Evan said...

I think you are right. And the vocationalising of education is appalling.

Why shouldn't employers pay for the training of the staff? Why should citizens fund their bottom line? Remember all those patronising speeches about 'no such thing as a free lunch'? - apart from when it is training their employees apparently.

Anonymous said...

Well, from my ongoing post-doctoral studies at The University of HK* - paid for entirely by myself I might note for Mr Roskam's benefit - it seems to me this obsession with the measurement of "public" v "private" good possibly loses sight of the overarcing undeniable benefit of all or any education.

But I do like Jim's "I am wondering a bit in this comment" and shall now wander off to contemplate his meaning in my usual state of solitude :)

*Hard Knocks

Jim Belshaw said...

Wondering wandering. Should I change it? I will let the error stand!

Rod said...

Hi Jim,

I don't disagree with your thoughts on Arts Degrees. I share your sentiments that an Arts degree can provide a board understanding of the world in which we live and lived. This contextual arts is essential. It is also something being lost... and in some cases is lost from our unis.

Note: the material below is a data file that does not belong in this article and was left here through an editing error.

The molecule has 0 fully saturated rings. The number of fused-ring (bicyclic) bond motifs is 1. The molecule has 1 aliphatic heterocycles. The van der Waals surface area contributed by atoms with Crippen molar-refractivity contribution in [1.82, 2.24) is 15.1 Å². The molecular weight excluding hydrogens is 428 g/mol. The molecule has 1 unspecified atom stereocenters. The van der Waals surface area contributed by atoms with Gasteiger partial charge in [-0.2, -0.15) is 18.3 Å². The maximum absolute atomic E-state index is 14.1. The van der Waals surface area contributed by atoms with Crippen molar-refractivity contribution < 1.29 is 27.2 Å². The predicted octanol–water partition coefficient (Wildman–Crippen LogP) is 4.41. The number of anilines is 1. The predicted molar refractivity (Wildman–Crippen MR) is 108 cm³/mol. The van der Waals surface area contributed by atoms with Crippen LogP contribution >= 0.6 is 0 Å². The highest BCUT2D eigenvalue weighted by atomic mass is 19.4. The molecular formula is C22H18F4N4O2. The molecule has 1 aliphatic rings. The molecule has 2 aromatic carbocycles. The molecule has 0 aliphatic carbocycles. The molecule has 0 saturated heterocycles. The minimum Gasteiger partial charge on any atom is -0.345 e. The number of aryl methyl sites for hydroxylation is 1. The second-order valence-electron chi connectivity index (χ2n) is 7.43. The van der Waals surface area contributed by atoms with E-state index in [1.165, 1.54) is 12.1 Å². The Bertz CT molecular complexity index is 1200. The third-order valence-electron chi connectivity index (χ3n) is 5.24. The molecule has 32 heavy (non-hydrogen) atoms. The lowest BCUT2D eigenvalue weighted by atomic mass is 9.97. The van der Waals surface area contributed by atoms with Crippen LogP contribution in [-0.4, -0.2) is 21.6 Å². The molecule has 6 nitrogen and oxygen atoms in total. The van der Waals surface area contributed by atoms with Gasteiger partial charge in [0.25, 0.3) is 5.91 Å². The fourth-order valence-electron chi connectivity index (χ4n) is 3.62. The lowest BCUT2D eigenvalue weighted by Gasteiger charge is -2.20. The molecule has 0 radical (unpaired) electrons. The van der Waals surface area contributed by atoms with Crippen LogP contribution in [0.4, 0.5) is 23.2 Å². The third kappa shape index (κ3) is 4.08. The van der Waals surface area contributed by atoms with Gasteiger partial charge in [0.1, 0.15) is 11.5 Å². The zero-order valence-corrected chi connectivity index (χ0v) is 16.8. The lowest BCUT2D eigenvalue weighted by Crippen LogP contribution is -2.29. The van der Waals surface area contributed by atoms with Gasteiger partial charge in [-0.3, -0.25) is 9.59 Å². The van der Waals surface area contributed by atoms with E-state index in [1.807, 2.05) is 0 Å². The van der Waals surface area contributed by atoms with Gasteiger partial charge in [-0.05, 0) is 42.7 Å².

With regard to the vocational aspect, this is not just an Arts issue. I feel that science (which is more my area) is experiencing the same "vocational problems". Science degrees now focus on work ready students. For example, Geologists are trained for the mining industry and are not educated (to understand our earth history and landscape). The more holistic approach is much more valuable and can be applied specifically if required. Being trained as a mine geologist is close to useless when you are asked whether a fertile farming soil is derived from a certain rock type.